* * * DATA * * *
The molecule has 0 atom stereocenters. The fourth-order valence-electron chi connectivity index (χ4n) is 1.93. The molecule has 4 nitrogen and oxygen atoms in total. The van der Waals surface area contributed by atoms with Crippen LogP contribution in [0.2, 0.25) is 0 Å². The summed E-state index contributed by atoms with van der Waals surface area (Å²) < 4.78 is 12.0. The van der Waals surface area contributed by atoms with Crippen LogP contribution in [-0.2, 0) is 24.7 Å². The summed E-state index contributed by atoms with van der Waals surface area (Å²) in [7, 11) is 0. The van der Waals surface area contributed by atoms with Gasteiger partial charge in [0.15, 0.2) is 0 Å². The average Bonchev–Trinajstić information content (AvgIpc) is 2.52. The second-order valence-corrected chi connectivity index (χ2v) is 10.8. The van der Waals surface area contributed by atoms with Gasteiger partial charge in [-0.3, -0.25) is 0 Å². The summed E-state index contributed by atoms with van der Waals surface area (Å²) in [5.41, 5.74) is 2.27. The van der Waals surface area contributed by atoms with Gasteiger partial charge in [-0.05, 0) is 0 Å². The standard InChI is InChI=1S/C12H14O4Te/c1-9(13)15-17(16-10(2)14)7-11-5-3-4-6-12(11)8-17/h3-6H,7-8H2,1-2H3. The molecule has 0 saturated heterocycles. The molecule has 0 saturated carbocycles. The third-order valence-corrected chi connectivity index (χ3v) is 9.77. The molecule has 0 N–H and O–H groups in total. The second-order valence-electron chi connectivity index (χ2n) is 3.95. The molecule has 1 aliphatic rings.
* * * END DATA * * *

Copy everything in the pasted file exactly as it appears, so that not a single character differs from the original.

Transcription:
The molecule has 0 atom stereocenters. The fourth-order valence-electron chi connectivity index (χ4n) is 1.93. The molecule has 4 nitrogen and oxygen atoms in total. The van der Waals surface area contributed by atoms with Crippen LogP contribution in [0.2, 0.25) is 0 Å². The summed E-state index contributed by atoms with van der Waals surface area (Å²) < 4.78 is 12.0. The van der Waals surface area contributed by atoms with Crippen LogP contribution in [-0.2, 0) is 24.7 Å². The summed E-state index contributed by atoms with van der Waals surface area (Å²) in [7, 11) is 0. The van der Waals surface area contributed by atoms with Gasteiger partial charge in [0.15, 0.2) is 0 Å². The average Bonchev–Trinajstić information content (AvgIpc) is 2.52. The second-order valence-corrected chi connectivity index (χ2v) is 10.8. The van der Waals surface area contributed by atoms with Gasteiger partial charge in [-0.3, -0.25) is 0 Å². The summed E-state index contributed by atoms with van der Waals surface area (Å²) in [5.41, 5.74) is 2.27. The van der Waals surface area contributed by atoms with Gasteiger partial charge in [-0.05, 0) is 0 Å². The standard InChI is InChI=1S/C12H14O4Te/c1-9(13)15-17(16-10(2)14)7-11-5-3-4-6-12(11)8-17/h3-6H,7-8H2,1-2H3. The molecule has 0 saturated heterocycles. The molecule has 0 saturated carbocycles. The third-order valence-corrected chi connectivity index (χ3v) is 9.77. The molecule has 0 N–H and O–H groups in total. The second-order valence-electron chi connectivity index (χ2n) is 3.95. The molecule has 1 aliphatic rings.